Did You Miss Your Rollover Period? IRS Will Grant More Waivers

Just last week, the IRS announced that it could be easier to get a waiver for missing the 60-day deadline on retirement plan rollovers. This is great news for anyone who may have missed that deadline and would have incurred early distribution penalty taxes. Taxpayers can now apply for a one-time waiver – repeat requests will not be granted – provided they meet certain criteria.

Under normal circumstances, distributions from IRAs or other employer retirement plans must be rolled over to another retirement plan within 60 days of being received. In order to avoid paying taxes on that distribution, a waiver is necessary. Usually, a waiver is only obtained by requesting a private letter ruling from the IRS. This should come as a relief to taxpayers who may have missed the deadline.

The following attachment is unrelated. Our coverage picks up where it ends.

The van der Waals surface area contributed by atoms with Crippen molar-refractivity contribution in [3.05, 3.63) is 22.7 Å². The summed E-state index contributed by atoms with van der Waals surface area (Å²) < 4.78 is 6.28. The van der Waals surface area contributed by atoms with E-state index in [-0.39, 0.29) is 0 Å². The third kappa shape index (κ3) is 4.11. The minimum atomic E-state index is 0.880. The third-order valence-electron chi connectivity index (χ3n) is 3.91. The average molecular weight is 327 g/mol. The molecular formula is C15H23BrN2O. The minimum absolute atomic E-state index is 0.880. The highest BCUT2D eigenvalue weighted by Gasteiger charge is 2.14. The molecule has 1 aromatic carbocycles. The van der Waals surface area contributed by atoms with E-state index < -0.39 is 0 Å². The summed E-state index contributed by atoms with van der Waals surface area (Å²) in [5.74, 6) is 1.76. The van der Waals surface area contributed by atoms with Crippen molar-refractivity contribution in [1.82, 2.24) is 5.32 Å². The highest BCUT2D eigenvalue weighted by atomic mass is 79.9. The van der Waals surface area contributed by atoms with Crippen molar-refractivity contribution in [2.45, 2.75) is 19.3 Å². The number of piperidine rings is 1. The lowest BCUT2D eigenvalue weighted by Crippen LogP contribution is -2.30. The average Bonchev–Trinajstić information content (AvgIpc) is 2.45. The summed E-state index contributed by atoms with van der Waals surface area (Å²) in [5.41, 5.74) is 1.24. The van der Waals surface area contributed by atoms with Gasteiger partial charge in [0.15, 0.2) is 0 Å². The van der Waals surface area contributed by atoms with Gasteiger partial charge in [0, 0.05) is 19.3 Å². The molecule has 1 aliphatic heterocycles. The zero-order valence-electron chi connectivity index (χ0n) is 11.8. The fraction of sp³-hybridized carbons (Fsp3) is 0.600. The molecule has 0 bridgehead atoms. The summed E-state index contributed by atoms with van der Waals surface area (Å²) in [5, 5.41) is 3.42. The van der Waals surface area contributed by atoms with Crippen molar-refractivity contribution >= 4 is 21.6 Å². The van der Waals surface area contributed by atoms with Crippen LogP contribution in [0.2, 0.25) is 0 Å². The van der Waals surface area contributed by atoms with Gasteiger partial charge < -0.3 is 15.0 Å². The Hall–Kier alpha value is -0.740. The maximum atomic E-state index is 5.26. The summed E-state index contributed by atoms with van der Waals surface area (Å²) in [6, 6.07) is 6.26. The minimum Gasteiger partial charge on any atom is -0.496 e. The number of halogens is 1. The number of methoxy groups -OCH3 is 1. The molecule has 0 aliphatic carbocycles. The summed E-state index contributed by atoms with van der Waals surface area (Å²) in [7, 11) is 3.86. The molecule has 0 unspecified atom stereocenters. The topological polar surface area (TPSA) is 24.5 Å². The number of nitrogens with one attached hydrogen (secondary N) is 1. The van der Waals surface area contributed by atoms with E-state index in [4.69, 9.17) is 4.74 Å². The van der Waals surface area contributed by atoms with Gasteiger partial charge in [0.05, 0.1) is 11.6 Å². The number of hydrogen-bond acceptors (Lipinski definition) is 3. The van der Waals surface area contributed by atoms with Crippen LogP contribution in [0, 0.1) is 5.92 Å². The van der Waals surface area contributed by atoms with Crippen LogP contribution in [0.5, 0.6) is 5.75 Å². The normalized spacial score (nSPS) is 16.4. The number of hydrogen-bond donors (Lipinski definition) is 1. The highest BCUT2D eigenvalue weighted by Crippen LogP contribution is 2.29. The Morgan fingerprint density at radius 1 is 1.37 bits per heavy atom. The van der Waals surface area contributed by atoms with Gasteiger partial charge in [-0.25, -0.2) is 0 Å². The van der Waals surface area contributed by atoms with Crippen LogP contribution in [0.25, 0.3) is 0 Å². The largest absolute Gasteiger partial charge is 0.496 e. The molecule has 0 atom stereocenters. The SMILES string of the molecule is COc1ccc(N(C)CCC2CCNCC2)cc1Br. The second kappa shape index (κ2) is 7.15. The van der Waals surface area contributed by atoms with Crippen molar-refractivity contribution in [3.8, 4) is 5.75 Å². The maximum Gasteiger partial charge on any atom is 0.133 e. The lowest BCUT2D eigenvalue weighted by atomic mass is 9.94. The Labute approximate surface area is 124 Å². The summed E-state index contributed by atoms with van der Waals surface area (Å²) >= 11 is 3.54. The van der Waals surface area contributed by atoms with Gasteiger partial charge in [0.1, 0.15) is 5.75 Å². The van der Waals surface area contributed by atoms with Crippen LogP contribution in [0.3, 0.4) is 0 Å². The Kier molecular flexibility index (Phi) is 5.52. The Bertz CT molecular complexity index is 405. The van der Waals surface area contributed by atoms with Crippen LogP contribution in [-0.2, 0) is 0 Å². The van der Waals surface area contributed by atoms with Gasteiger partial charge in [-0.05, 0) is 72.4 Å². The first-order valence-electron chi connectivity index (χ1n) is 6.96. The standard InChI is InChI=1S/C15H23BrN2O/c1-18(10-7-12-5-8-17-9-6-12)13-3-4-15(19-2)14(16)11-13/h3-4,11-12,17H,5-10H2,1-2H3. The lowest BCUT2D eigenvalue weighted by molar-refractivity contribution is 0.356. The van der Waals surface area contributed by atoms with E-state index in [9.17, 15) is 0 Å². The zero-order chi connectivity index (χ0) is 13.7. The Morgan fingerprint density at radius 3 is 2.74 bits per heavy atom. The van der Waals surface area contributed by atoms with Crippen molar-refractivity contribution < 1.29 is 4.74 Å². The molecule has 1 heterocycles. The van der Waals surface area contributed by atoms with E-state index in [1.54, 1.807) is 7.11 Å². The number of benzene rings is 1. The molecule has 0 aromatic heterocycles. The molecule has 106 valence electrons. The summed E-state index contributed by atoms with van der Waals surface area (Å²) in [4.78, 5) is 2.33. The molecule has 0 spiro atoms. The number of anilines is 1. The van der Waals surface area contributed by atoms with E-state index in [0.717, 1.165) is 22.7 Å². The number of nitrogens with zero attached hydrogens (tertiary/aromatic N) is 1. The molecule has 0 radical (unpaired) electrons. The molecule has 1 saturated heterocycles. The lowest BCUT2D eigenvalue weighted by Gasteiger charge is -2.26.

In order to qualify for this waiver, you will have to meet one of the following criteria:

  • A financial institution made an error.
  • A check for the distribution was misplaced and never cashed.
  • The taxpayer wrongly deposited the distribution in an account believed to be an eligible retirement plan.
  • The taxpayer’s home was damaged.
  • The taxpayer had a death in the family.
  • The taxpayer or a family member faced a serious illness.
  • The taxpayer was in prison.
  • A foreign country imposed restrictions.
  • The postal service made an error.
  • The distribution was made because of a levy under Code Section 6331 (levy and distraint), the proceeds of which have been returned to the taxpayer.
  • Whoever made the distribution delayed giving information that the receiving plan or IRA needed to complete the rollover, even though the taxpayer made reasonable efforts to get the information.

Once it is established that one of these conditions has been met, you have 30 days to make your contribution.

If you have missed your rollover period, or have any other questions regarding your IRA, contact one of our CPAs today. We have extensive experience with IRAs and other retirement plans. To read more, see the article from AccountingWeb.com.

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